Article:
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When you are in the middle of a court case, there might be a lot of legal deadlines to keep track of. You will need to have paperwork in at the correct times. You might have court fees or various payments due on different days. You’ll need to wait for certain documents in order to fill out other documents. When combined with your job, taking care of the children, paying bills, maintaining your home, and all of the other things you have to do, all of the deadlines can become overwhelming. You might always be afraid you’ll miss something; even worse, you might actually miss a deadline. Take a deep breath, relax, and read on for tips and tricks for keeping track of legal deadlines.

Get a Big Calendar

For many people, particularly those in busy households where there are several different schedules to keep track of, a large analog (paper) calendar is an invaluable tool. Make sure you buy one with large squares that will be able to hold a lot of information. When it comes to legal deadlines, you’ll want to include fax numbers, email addresses, telephone numbers, and various other information that you’ll need to get your documents (and yourself or your children) where they need to go.

Another good tip is to work on color-coding your calendar. It can be easy to miss something when you have several items due on the same day in the various parts of your life. You might have a meeting with your boss on the same day that your interrogatories are due back to your lawyer, for example. Using different colors for work deadlines, children’s appointments, lawyer appointments, important phone calls, and court documents can help you keep everything straight so you don’t miss any legal deadlines.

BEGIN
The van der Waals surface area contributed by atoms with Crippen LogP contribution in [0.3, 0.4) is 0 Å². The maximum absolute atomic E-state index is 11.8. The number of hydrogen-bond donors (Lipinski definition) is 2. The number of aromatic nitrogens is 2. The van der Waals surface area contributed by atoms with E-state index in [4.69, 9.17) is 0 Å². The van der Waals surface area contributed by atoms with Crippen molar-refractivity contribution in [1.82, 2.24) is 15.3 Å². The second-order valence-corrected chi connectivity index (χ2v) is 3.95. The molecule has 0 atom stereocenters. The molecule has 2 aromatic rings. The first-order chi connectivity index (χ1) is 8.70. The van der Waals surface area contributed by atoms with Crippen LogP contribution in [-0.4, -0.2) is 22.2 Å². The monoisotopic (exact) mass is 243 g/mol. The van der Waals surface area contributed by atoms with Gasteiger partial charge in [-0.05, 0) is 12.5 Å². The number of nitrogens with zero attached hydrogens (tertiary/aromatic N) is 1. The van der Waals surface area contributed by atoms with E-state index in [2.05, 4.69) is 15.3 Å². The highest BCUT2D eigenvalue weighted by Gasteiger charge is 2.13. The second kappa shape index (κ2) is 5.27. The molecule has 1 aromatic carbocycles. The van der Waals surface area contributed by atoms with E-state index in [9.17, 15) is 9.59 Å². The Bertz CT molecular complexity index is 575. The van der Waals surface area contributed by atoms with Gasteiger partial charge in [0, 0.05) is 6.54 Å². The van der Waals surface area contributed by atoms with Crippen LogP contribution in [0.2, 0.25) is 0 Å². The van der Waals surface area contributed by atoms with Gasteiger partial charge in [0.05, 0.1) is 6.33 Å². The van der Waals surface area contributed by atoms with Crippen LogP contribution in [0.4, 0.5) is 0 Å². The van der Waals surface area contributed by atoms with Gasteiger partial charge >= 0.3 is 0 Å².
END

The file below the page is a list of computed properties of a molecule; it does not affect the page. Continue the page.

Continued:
Get a Small Calendar

The problem with a big calendar is that you aren’t going to carry it around with you. When you’re at work and your lawyer calls or emails you with instructions or a deadline, you might be tempted to commit it to memory or write it on a post-it note and stick it in your wallet. The problem, of course, is that you are likely going to forget the details and you could easily drop or otherwise lose a post-it note. Instead, buy yourself a small calendar. There are checkbook-sized calendars that you can probably find for a dollar or two at your local discount store. Any time you learn of any type of legal deadlines while away from home, write it in the calendar.

When you do get home, you must look at your small calendar and add the deadline or appointment to the large calendar. If you find that you already have an appointment or you aren’t going to be able to make a deadline for whatever reason, take care of it right then and there. Do not put off contacting your lawyer to change the appointment or to find out whether a deadline can be moved; call immediately, even if you have to leave a message, or send a quick email. Otherwise, you could easily forget or knowing that you have to add one more thing to your to-do list could cause you unnecessary anxiety.

Use a Digital Calendar